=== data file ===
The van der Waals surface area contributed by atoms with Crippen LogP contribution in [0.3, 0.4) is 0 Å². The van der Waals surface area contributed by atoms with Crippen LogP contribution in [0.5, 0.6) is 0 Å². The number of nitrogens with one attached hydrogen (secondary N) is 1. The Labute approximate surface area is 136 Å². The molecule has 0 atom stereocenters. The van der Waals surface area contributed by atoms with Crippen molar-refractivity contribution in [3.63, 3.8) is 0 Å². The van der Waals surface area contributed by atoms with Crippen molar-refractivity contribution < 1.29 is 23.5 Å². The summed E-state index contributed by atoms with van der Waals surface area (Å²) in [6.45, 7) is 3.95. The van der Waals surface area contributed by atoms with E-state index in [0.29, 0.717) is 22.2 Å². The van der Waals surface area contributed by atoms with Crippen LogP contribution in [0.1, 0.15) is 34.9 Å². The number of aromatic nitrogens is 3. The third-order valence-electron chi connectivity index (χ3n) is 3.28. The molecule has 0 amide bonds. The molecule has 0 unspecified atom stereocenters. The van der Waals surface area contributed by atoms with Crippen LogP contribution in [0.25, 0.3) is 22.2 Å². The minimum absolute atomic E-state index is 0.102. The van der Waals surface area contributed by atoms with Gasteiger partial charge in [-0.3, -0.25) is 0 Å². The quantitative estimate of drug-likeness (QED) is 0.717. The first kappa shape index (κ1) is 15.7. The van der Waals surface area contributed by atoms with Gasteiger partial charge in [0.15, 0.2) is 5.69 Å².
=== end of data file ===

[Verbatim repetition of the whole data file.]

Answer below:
The van der Waals surface area contributed by atoms with Crippen LogP contribution in [0.3, 0.4) is 0 Å². The van der Waals surface area contributed by atoms with Crippen LogP contribution in [0.5, 0.6) is 0 Å². The number of nitrogens with one attached hydrogen (secondary N) is 1. The Labute approximate surface area is 136 Å². The molecule has 0 atom stereocenters. The van der Waals surface area contributed by atoms with Crippen molar-refractivity contribution in [3.63, 3.8) is 0 Å². The van der Waals surface area contributed by atoms with Crippen molar-refractivity contribution < 1.29 is 23.5 Å². The summed E-state index contributed by atoms with van der Waals surface area (Å²) in [6.45, 7) is 3.95. The van der Waals surface area contributed by atoms with E-state index in [0.29, 0.717) is 22.2 Å². The van der Waals surface area contributed by atoms with Crippen LogP contribution in [0.1, 0.15) is 34.9 Å². The number of aromatic nitrogens is 3. The third-order valence-electron chi connectivity index (χ3n) is 3.28. The molecule has 0 amide bonds. The molecule has 0 unspecified atom stereocenters. The van der Waals surface area contributed by atoms with Crippen LogP contribution in [0.25, 0.3) is 22.2 Å². The minimum absolute atomic E-state index is 0.102. The van der Waals surface area contributed by atoms with Gasteiger partial charge in [-0.3, -0.25) is 0 Å². The quantitative estimate of drug-likeness (QED) is 0.717. The first kappa shape index (κ1) is 15.7. The van der Waals surface area contributed by atoms with Gasteiger partial charge in [0.15, 0.2) is 5.69 Å².